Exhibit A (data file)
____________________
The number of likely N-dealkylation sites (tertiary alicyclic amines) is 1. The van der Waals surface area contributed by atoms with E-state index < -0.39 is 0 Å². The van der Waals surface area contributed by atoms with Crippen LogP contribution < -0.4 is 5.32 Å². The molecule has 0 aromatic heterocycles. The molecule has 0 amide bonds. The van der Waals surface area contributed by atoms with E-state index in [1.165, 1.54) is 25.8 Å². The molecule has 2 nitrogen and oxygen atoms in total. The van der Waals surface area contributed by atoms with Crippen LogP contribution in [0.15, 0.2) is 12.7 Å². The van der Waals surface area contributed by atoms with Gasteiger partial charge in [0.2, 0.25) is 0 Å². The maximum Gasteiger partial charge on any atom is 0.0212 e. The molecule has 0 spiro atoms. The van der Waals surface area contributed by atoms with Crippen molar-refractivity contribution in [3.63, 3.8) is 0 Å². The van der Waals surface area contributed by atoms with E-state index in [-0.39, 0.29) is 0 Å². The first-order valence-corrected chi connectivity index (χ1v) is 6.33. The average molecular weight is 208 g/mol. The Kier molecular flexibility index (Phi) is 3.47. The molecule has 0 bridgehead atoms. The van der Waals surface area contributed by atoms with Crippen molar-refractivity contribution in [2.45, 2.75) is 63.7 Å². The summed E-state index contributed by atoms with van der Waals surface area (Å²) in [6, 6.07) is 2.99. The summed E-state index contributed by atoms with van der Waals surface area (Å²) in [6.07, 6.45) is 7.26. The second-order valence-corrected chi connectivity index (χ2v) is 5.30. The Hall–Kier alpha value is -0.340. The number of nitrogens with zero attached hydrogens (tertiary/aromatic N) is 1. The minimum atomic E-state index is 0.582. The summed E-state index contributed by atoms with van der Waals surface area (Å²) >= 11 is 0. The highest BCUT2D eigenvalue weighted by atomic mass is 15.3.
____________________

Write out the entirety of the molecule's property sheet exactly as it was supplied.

The number of likely N-dealkylation sites (tertiary alicyclic amines) is 1. The van der Waals surface area contributed by atoms with E-state index < -0.39 is 0 Å². The van der Waals surface area contributed by atoms with Crippen LogP contribution < -0.4 is 5.32 Å². The molecule has 0 aromatic heterocycles. The molecule has 0 amide bonds. The van der Waals surface area contributed by atoms with E-state index in [1.165, 1.54) is 25.8 Å². The molecule has 2 nitrogen and oxygen atoms in total. The van der Waals surface area contributed by atoms with Crippen LogP contribution in [0.15, 0.2) is 12.7 Å². The van der Waals surface area contributed by atoms with Gasteiger partial charge in [0.2, 0.25) is 0 Å². The maximum Gasteiger partial charge on any atom is 0.0212 e. The molecule has 0 spiro atoms. The van der Waals surface area contributed by atoms with Crippen molar-refractivity contribution in [3.63, 3.8) is 0 Å². The van der Waals surface area contributed by atoms with E-state index in [-0.39, 0.29) is 0 Å². The first-order valence-corrected chi connectivity index (χ1v) is 6.33. The average molecular weight is 208 g/mol. The Kier molecular flexibility index (Phi) is 3.47. The molecule has 0 bridgehead atoms. The van der Waals surface area contributed by atoms with Crippen molar-refractivity contribution in [2.45, 2.75) is 63.7 Å². The summed E-state index contributed by atoms with van der Waals surface area (Å²) in [6, 6.07) is 2.99. The summed E-state index contributed by atoms with van der Waals surface area (Å²) in [6.07, 6.45) is 7.26. The second-order valence-corrected chi connectivity index (χ2v) is 5.30. The Hall–Kier alpha value is -0.340. The number of nitrogens with zero attached hydrogens (tertiary/aromatic N) is 1. The minimum atomic E-state index is 0.582. The summed E-state index contributed by atoms with van der Waals surface area (Å²) >= 11 is 0. The highest BCUT2D eigenvalue weighted by atomic mass is 15.3.